Classical Activated M1 Macrophages in LN

The classical activation of macrophages is driven by the stimulation, such as IFN-γ, lipopolysaccharide (LPS), TNF-α and granulocyte macrophage colony- stimulating factor (GM-CSF), with an IL-12high, IL-23high, IL-10low phenotype [12]. In general, M1macrophages contribute to the inflammatory response by the secretion of pro-inflammatory cytokines such as interleukin-6 (IL-6), IL-1β, TNF, as well as IL-12 and IL-23 [13]. M1 macrophages also produce iuducible nitric oxide synthase (iNOS) as an important factor in response of the attack by bacterial, fungal, and viral infections [14,15]. Some types of chemokines receptor ligands, such as CXCL9 and CXCL10 expressed by M1 macrophages mediate polarization Th1 responses [16,17]. It is suggested that phagocytosis of tissue debris may switch Mø from pro-inflammatory to anti-inflammatory [18,19]. However, increased apoptosis and impaired clearance of apoptosis cells by macrophages have found in SLE patients and mice [20-24]. And recently, researches have reported that the dominance of M1 macrophages in kidney failed to skew towards M2 macrophages in MRL-Faslpr and SLE-123 mice after I/R and in spontaneous LN in MRL-Faslpr mice by inducing CSF-1 in injured TEC, playing a central role in defective renal repair and non-resolving inflammation which lead the onset of LN [25]. Laquinimod is an immunomodulatory drug that has reduced the number of M1 macrophages, inhibited the secretion of TNF-α, and increased the expression of IL-10 in both kidneys and spleen of (NZB ×NZW) F1 mice, indicating that Laquinimod by inducing M1 macrophages shifting to M2 macrophages thus alleviated the progression of LN [26].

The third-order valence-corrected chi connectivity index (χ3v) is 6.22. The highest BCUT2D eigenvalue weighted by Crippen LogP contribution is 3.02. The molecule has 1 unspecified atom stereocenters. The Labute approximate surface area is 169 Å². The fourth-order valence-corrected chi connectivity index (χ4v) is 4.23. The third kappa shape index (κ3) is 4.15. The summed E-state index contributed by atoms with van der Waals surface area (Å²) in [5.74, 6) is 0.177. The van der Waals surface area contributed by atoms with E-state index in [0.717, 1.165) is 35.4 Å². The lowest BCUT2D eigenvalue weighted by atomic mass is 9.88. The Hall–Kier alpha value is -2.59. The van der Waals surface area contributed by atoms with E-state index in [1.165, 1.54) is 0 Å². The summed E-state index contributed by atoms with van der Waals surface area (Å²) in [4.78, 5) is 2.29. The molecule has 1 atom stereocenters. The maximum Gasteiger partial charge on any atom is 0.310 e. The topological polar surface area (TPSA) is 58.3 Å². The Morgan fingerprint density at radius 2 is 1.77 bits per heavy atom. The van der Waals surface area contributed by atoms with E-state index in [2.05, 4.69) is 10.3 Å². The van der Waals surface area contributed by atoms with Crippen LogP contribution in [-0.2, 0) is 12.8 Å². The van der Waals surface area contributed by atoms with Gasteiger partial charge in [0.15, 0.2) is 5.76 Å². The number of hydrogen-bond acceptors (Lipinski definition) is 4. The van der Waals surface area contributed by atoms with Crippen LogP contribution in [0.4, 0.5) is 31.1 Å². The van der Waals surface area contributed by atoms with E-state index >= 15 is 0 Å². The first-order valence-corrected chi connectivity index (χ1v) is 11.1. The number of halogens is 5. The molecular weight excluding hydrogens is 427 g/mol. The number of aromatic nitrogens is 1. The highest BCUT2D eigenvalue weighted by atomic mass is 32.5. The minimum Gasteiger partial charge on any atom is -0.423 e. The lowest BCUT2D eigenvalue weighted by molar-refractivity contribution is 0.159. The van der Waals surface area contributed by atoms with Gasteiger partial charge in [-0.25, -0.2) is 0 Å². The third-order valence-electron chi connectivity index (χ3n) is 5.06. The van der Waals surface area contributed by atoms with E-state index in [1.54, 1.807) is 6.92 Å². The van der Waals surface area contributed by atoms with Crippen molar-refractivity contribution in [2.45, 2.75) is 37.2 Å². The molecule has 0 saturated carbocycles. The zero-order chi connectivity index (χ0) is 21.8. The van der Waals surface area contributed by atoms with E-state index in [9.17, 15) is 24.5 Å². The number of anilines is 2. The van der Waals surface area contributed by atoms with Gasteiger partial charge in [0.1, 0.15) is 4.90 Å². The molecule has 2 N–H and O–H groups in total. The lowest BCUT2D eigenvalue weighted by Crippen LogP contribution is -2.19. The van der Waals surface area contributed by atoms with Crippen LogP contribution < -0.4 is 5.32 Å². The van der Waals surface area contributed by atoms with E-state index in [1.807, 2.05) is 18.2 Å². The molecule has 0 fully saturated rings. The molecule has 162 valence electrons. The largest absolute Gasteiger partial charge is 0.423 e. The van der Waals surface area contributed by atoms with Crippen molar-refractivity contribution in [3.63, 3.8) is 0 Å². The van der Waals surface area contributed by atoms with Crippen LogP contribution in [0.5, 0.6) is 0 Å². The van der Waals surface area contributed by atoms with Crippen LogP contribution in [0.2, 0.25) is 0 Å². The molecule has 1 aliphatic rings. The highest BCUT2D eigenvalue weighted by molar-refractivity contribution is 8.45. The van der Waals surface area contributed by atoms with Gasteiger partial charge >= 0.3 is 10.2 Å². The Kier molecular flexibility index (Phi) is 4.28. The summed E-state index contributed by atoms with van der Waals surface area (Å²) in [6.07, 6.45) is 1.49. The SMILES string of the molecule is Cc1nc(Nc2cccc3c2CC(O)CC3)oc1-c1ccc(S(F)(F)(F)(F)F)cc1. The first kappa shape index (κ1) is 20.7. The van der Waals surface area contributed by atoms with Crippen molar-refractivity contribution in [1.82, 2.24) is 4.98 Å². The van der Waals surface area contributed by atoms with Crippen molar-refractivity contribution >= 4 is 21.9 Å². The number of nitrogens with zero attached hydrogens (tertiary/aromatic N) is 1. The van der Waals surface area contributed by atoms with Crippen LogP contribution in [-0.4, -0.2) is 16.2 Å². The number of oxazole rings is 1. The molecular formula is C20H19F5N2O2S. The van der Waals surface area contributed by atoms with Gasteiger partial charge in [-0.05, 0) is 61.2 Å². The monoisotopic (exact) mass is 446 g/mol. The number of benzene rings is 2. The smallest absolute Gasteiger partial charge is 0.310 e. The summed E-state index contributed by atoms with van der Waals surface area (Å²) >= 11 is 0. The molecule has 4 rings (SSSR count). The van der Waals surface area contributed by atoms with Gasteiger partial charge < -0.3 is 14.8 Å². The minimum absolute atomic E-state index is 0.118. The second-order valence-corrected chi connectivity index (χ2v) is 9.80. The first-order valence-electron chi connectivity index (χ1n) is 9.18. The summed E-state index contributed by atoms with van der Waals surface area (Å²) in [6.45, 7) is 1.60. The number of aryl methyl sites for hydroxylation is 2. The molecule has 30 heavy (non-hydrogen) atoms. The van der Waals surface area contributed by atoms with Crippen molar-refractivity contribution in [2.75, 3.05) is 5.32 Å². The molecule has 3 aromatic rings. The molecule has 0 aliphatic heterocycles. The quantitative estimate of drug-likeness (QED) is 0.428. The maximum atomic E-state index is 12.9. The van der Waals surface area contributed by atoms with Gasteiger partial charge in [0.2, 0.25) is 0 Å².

Alternatively Activated M2 Macrophages in LN

Markedly different from M1 macrophages, studies have divided alternatively activated M2 macrophages into M2a, M2b, and M2c. Of these, M2a macrophages induced by IL-4 and IL-13 are capable of producing TGF-β and arginase, as well as their ability to produce certain ECM components that play a role in tissue-repair; M2b macrophages, which are induced by TLR ligation or immune complexes, promote the production of IL-10 and decreases production of IL-12, exerting potent anti-inflammatory properties; M2c macrophages induced by IL-10 and glucocorticoids have a anti-inflammatory role and deactivating M1 macrophages [27,28]. In an induced model of LN induced by activated lymphocytes derived DNA (ALD-DNA), intra-renal Mø polarize Mø toward an M2b phenotype [29]. In contrast, LN patients with both anti-dsDNA antibody and anti-Ro60 antibody positivity in serum showed significantly high levels of CD163 and Mer, which are M2c macrophages markers, and these correlate with SLEDAI [30]. Exposure to helminth immunomodulator, ES-62, secreted by the filarial nematode for two weeks, reduced deposition of IgG and C3 in the kidneys and increased the infiltrating of anti-inflammatory F4/80hiCD11c-CD206+Ly6G+ M2 macrophages and afforded protection against pathology in the MRL/Lpr mouse model of SLE [31]. In addition, the chemokine receptor 1 inhibitor ameliorated glomerular and tubular injuries, delayed proteinuria by decreasing kidney accumulation of both M1 and M2 macrophages [32]. As lupus nephritis may be triggered by a diversity of mechanisms, it is reasonable that varied macrophages phenotypes reflect differences within patient populations with distinct mechanisms.

Regulatory Factors of Macrophage Polarization and Therapeutic Targets in LN

Macrophages are closely related to the pathogenesis of LN, so recently, much importance has been attached to heterogeneity and plasticity of macrophage polarization and the regulatory factors. Numerous lines of evidence suggest that macrophage polarization is associated with some signalling pathways, transcription factors, non-coding RNA, epigenetic and some interleukins (eg. MCP-1, CSF-1), chemokines and its receptors (eg. CX3CL, CX3CR), etc. Research on these regulatory mechanisms has been deep into the genetic level, thus providing important implications for targeted LN therapies.